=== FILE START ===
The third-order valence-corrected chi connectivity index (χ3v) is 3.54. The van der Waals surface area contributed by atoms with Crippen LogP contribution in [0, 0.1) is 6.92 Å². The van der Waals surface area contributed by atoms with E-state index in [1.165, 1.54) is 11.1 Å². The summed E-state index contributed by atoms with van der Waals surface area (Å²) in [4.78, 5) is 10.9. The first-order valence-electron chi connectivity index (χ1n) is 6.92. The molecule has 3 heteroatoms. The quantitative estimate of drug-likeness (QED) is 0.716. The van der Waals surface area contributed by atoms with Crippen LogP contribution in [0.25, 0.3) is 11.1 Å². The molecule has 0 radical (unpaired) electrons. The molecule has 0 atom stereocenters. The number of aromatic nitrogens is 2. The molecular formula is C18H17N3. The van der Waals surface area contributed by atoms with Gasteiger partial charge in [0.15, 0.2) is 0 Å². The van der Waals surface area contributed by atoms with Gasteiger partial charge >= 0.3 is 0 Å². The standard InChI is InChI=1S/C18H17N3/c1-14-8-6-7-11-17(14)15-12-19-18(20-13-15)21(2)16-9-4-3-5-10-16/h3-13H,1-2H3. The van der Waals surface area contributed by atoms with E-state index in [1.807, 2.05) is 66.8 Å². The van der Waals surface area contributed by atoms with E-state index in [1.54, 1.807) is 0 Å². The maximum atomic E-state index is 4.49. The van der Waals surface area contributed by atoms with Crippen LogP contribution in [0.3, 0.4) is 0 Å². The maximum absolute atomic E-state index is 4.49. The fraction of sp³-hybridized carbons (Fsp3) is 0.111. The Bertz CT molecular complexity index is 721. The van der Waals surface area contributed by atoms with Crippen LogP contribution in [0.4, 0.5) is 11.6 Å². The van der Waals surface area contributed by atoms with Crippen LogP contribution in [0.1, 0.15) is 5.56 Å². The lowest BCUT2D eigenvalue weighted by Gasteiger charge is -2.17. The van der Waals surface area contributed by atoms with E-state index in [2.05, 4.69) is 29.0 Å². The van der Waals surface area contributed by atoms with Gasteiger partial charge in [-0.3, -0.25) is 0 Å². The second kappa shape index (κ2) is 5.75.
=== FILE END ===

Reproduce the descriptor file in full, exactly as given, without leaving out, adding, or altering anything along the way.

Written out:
The third-order valence-corrected chi connectivity index (χ3v) is 3.54. The van der Waals surface area contributed by atoms with Crippen LogP contribution in [0, 0.1) is 6.92 Å². The van der Waals surface area contributed by atoms with E-state index in [1.165, 1.54) is 11.1 Å². The summed E-state index contributed by atoms with van der Waals surface area (Å²) in [4.78, 5) is 10.9. The first-order valence-electron chi connectivity index (χ1n) is 6.92. The molecule has 3 heteroatoms. The quantitative estimate of drug-likeness (QED) is 0.716. The van der Waals surface area contributed by atoms with Crippen LogP contribution in [0.25, 0.3) is 11.1 Å². The molecule has 0 radical (unpaired) electrons. The molecule has 0 atom stereocenters. The number of aromatic nitrogens is 2. The molecular formula is C18H17N3. The van der Waals surface area contributed by atoms with Gasteiger partial charge in [0.15, 0.2) is 0 Å². The van der Waals surface area contributed by atoms with Gasteiger partial charge >= 0.3 is 0 Å². The standard InChI is InChI=1S/C18H17N3/c1-14-8-6-7-11-17(14)15-12-19-18(20-13-15)21(2)16-9-4-3-5-10-16/h3-13H,1-2H3. The van der Waals surface area contributed by atoms with E-state index in [1.807, 2.05) is 66.8 Å². The van der Waals surface area contributed by atoms with E-state index in [1.54, 1.807) is 0 Å². The maximum atomic E-state index is 4.49. The van der Waals surface area contributed by atoms with Crippen LogP contribution in [0.3, 0.4) is 0 Å². The maximum absolute atomic E-state index is 4.49. The fraction of sp³-hybridized carbons (Fsp3) is 0.111. The Bertz CT molecular complexity index is 721. The van der Waals surface area contributed by atoms with Crippen LogP contribution in [0.4, 0.5) is 11.6 Å². The van der Waals surface area contributed by atoms with Crippen LogP contribution in [0.1, 0.15) is 5.56 Å². The lowest BCUT2D eigenvalue weighted by Gasteiger charge is -2.17. The van der Waals surface area contributed by atoms with E-state index in [2.05, 4.69) is 29.0 Å². The van der Waals surface area contributed by atoms with Gasteiger partial charge in [-0.3, -0.25) is 0 Å². The second kappa shape index (κ2) is 5.75.